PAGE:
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Safer solutions

A new approach for protecting individuals and communities from the harmful effects of toxic pollution and plastics is urgently needed. In order to address environmental justice concerns, the climate crisis, and plastics pollution, governments and companies should adopt comprehensive safer chemicals policies to reduce and eliminate the production, use, and disposal of toxic chemicals like vinyl chloride and plastics like PVC and advance the use of safer chemicals and materials. The elements needed to achieve healthier, sustainable products and materials include:

  • Full transparency and disclosure: disclose the presence, quantity, and hazards of chemicals and plastics produced and used throughout global supply chains.
  • A phase-out of the use and production of the most dangerous chemicals and plastics: chemicals and plastics made from chemicals that are persistent bioaccumulative toxic (PBT) or that can cause cancer and other serious health impacts must be phased out.
  • Investments in the safest chemicals and materials: ensure substitutes to the most hazardous chemicals and plastics are safer and fill data gaps on chemical hazards, using tools to assess chemical and material hazards such as GreenScreen™ and ChemFORWARD.
  • Corporate accountability and environmental justice: hold polluters accountable for cleaning up contamination, restoring community health, and providing safe and clean jobs.

Recommendations for The Home Depot

We applaud The Home Depot’s sustainability commitments over the last 10 years to restrict toxic chemicals in its supply chain, from phasing out phthalates in flooring to banning methylene chloride and NMP in paint removal products to reducing polyvinyl chloride (PVC) plastic in packaging.57, 74 These efforts have demonstrated The Home Depot’s leadership in addressing toxic chemicals in building materials. The Home Depot has an opportunity to show leadership once again.

Safer alternatives to PVC are readily available, from linoleum flooring to fiber-cement siding to recycled copper piping.75 Healthy Building Network’s product guidance is a great place to start to learn about safer product alternatives. Given The Home Depot’s market stature, it is well-positioned to transform the building industry away from PVC and towards healthier materials that are safer for its customers and environment. We urge The Home Depot to take the following steps:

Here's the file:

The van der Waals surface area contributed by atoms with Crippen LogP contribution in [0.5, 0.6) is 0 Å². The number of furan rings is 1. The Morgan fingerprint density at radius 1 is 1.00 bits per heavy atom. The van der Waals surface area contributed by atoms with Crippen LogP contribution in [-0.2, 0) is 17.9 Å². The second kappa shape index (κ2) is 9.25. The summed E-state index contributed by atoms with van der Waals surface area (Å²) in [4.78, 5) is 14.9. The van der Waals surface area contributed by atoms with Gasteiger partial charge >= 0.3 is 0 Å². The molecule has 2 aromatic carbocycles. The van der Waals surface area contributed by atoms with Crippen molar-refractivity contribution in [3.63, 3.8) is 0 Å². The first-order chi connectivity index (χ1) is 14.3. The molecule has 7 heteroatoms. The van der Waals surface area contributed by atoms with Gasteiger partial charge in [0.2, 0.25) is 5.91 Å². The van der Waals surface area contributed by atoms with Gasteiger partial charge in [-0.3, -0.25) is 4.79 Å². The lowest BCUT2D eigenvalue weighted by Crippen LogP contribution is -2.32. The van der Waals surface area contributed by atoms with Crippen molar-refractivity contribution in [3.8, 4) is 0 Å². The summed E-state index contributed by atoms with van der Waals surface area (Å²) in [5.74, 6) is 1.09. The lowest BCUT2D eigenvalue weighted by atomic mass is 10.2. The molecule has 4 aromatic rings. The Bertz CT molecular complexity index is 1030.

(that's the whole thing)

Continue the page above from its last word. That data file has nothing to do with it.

1. PVC phase-out commitment: Once short and medium-term solutions are identified, announce and implement a clear timeline to phase out PVC in building materials and to complete the elimination of PVC in both private-label and brand-name packaging.
  2. Increase and feature shelf space for safer alternatives: In the interim, increase and promote the availability of safer alternatives to PVC in your stores, especially those identified as safer by Healthy Building Network’s product guidance.
  3. Impact investment: Invest financial resources to identify, develop, evaluate, and scale other safer alternatives to PVC building materials and packaging.
  4. Educate your customers about safer alternatives: Develop and launch a program to educate your customers, especially professional contractors, about the environmental health hazards of PVC and the benefits of alternatives.
  5. Lobby in support of governmental policies to ban PVC plastic and support the scaling of the production of safer, effective solutions at the state and national levels.

Recommendations for governments

 Action is needed at all levels of government to phase out vinyl chloride and PVC plastic packaging, building materials, and other products. Governments should also use their purchasing power to avoid PVC products and choose safer options. We urge the following actions:

  1. EPA should ban vinyl chloride under the Toxic Substances Control Act (TSCA). EPA recently took the first step in prioritizing vinyl chloride under TSCA for risk evaluation. The agency should expeditiously evaluate all hazards posed by vinyl chloride to communities, workers, and consumers and ban the production of vinyl chloride and use in PVC.
  2. States should ban vinyl chloride and PVC and invest in scaling safer solutions. States have been leading the way on chemical policies for more than a decade. Numerous states will be proposing bans on PVC packaging in 2024. The state of Washington is proposing to address all chlorinated substances under its landmark Safer Products for Washington law, which should include vinyl chloride and PVC. States should also invest in research and filling data gaps to identify and scale safer solutions.
  3. Local, state, and federal governments should avoid purchasing PVC. The largest uses of PVC are building materials such as pipes, flooring, and wall coverings. Safer alternatives are available, and governments should be purchasing these safer solutions.
  4. The Biden administration should support a strong global plastics treaty. A global treaty that addresses the serious public health and environmental threats from chemical and plastic production is urgent. The administration should support reducing plastics production and immediately phasing out the most hazardous plastics and chemical additives.